Adherence syndrome

Adherence Syndrome: Description: Restriction action of an ocular muscle owing to adhesions between the muscle and its fascial sheath. Also called as fat adherence syndrome (FAS). The fat adherence syndrome (FAS) is a severe form of the restrictive strabismus resulting from the adherence of orbital tissues to the globe of extraocular muscles and their attachments, for which no successful treatment currently exists. adherence syndrome The term fat adherence syndrome refers to progressive restrictive strabismus assoicated with the intrusion of extraconal orbital fat into the sub-Tenon's or episcleral space during surgery or following trauma. Scar formation occurs following all strabismus procedures. The formation of an adequate scar, in fact, is required for normal postoperative healing. However, abnormal scar formation, or normal scar formation that occurs after unplanned intraoperative events, may lead to undesirable surgical outcomes. Adherence syndromes occur following strabismus surgery and are due to fibrous scar formation that alters postoperative alignment and/or limits ocular rotations. Inferior oblique adherence syndrome is characterized by a hypotropia in the primary position and limitation of elevation in adduction in an eye that has undergone inferior oblique weakening. There is always a mechanical restriction to elevation in adduction that can be confirmed with testing of passive ductions. When this condition was described initially, it was stated that it was more likely to occur after myectomy of the inferior oblique and that it was much less likely to occur after recession. Experience has confirmed that inferior oblique adherence syndrome could occur after any inferior oblique weakening that had been complicated by rupture of Tenon's capsule (intermuscular membrane) and prolapse of fat accompanied by hemorrhage. Dense scarring in the inferior temporal quadrant is the cause of inferior oblique adherence syndrome. Diagnosis: It has been difficult to explore the actual etiology of this syndrome. Attempts to produce animal model of fat adherence syndrome have not been successful. Treatment Options: The incidence of fat adherence syndrome is very rate today. The number of cases decreased due to the recognization of the condition, and better understanding of the potential consequences of voilating posterior Tenon's capsule during surgery. Improvement in surgical techniques probably also contributes significantly to a reduction in the incidence of this complication. The treatment of inferior oblique adherence syndrome presents a challenge. The surgical area should be dissected carefully and adhesions lysed until passive ductions are free. Appropriate yoke muscle surgery may be performed but persistence of some restriction is the rule, in spite of treatment. DISCLAIMER: This information should not substitute for seeking responsible, professional medical care.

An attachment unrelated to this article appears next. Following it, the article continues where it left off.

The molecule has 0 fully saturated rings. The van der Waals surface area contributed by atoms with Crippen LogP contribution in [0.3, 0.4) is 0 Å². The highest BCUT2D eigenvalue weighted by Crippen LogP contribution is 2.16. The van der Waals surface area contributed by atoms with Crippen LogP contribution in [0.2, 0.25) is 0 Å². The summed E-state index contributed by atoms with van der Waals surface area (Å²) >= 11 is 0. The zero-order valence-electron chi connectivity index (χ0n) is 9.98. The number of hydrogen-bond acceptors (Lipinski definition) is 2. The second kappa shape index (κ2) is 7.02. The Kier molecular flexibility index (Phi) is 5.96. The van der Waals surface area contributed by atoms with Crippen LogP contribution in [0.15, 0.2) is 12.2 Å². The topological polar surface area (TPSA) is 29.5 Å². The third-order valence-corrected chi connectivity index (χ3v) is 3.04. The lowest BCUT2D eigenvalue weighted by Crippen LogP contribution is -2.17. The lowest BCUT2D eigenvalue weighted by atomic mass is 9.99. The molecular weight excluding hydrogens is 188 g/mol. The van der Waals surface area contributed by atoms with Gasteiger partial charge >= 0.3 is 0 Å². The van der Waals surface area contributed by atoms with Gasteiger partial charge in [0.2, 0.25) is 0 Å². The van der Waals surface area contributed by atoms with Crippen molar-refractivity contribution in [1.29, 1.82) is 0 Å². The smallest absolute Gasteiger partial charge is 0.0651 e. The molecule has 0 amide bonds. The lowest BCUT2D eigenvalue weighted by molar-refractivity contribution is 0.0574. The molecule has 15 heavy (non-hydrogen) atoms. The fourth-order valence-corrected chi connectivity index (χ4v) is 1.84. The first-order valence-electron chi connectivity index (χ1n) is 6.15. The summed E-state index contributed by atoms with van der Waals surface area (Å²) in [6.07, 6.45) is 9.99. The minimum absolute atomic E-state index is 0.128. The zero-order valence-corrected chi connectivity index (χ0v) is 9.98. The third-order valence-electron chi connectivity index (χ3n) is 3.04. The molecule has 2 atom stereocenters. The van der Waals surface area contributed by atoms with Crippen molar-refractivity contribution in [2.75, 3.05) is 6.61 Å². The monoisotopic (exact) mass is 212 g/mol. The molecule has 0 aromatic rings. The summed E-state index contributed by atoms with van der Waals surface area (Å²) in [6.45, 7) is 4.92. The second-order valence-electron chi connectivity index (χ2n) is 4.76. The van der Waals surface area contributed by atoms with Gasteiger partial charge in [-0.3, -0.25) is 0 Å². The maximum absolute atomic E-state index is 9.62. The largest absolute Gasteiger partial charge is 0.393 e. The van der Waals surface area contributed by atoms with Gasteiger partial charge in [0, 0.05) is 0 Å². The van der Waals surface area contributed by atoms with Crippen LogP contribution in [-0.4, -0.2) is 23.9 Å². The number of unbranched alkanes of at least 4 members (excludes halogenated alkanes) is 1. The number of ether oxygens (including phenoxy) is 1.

1 Comment

  1. Melissa

    I have recently been diagnosed as having Fat Adherence Syndrome after having Strabismus surgery in 2011, I have just had my eye operated on again just 2 weeks ago on January 24th 2018, I’m really disappointed I have this as it’s something not much is known about and there is really no fix as far as I am aware, I hope someone will look into this condition as I have been told I may need my eye operated on again in some years to come as further Fat Adherence develops.

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